My mother lost one of her cousins recently.
She didn't have that many to begin with. My grandmother was an only child. My grandfather had siblings, but they only had a few children among them. So while I had 13 first cousins, my mom had five.
Janet was one of my mom's favorites. A few years older than my mom, she was tall and regal and elegant. Very proper. She lived in "The City" of New Orleans, while my mom lived down the bayou. She also taught my mom how to shave her legs and, I believe, to smoke.
Editor's Note: A few minutes after this was posted, my mom messaged me to let me know that she was, actually, five years YOUNGER than Janet. That she shaved Janet's legs AND gave her her first cigarette. Duly noted, Mom.
I mostly remember her for her "fancy" house in the Uptown area of New Orleans. It was brick. It was two-story. It had a pool. To this country gal who lived in a trailer made of tin and had a bayou and no pool, it was a mansion.
There were occasional visits to "Aunt Janet's" house to swim, and occasional school breaks where I would spend a few days there with my cousin Jule or she would spend a few days with us. I much preferred to go to their house -- what with the pool and all. I was the country cousin come to town.
Jule had an older brother named Hugh. He was roughly my older brother's age. But he didn't talk very much. Not that he had much to say to a couple of giggling little girls acting stupid in his pool.
Aunt Janet lived a wonderful, rich life. She loved, she married, she divorced. She worked. She sang. She danced. She raised her children. She volunteered. She cared for her elderly mother in her old age. She moved to Florida where she knew barely a soul, then to Texas when she could no longer live alone.
She died on March 7 in Texas.
On March 24, she was brought home. Cousin Hugh brought her ashes back to New Orleans, where they were interred in a lovely spot in one of the city's biggest cemeteries. I didn't get to go, but I heard there was an egret there as well.
Afterwards, our little family gathered back at my cousin Jule's house for sandwiches and such. Hugh and his wife, Jule and her husband, my mom, my daughter, me and an old gentleman friend of Aunt Janet's. We're all grown up now.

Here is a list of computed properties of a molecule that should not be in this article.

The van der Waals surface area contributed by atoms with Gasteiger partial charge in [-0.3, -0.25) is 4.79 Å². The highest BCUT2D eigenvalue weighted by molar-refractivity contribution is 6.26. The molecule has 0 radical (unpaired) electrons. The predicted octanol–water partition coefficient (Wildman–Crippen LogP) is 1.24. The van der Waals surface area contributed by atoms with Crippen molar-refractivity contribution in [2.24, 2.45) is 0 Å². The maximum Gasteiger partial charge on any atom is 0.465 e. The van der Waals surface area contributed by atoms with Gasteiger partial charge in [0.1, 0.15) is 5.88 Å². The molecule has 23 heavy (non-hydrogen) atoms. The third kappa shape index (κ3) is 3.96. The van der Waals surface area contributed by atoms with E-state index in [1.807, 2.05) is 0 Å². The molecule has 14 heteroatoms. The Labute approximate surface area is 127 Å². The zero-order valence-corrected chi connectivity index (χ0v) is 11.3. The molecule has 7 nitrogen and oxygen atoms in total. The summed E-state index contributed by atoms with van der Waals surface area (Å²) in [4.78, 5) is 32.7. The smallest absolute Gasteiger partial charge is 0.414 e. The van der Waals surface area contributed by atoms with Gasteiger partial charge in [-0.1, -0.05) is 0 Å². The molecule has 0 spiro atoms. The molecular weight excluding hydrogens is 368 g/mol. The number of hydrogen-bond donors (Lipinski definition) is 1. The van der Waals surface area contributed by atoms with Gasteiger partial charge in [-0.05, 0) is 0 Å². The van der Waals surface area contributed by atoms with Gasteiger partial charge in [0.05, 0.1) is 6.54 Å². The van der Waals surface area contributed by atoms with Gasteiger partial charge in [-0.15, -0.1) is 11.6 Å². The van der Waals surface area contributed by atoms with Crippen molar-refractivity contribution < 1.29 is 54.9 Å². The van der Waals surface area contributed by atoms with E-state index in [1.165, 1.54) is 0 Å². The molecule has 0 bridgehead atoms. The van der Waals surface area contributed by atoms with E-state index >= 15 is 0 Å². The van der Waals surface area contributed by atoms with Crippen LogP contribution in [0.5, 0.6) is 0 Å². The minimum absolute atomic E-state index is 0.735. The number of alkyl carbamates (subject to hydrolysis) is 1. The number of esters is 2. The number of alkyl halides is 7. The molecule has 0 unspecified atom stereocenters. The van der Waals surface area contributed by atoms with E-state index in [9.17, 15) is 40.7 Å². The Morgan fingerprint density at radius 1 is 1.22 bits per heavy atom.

Jule's young son joined us too. But, being a teenager, he spent most of his time in his room. And Lora Leigh quickly retreated to the room with the TV with her iPod.
But for a while, we all sat at the small table in Jule's small kitchen, eating and telling stories, sharing memories and catching up. We hadn't seen each other in quite some time. They all wanted to know what I was doing now, what I was going to do next, and why the powers that be didn't just let Tom Benson buy the damn paper. I didn't know Jule's husband had retired from the NOPD. I had never met Hugh's wife. The last time they had seen Lora Leigh she was a tiny tot. And little Robbie was so grown-up and handsome I couldn't believe it!
It was a lovely afternoon, in spite of the circumstances. We had been brought together by a death.
And also by birth.
My cousins Jule and Hugh both had been adopted at birth.
So had my daughter Lora Leigh.
So had Jule's son, Robbie.
It was Hugh who acknowledged it, for one brief moment. Pointed it out. Acknowledged it. We marveled at it -- the youngsters especially. Then we let it go.
It didn't matter. It didn't make one bit of difference.
We were all still a family, mourning the loss of one of our own.
No matter how we got there.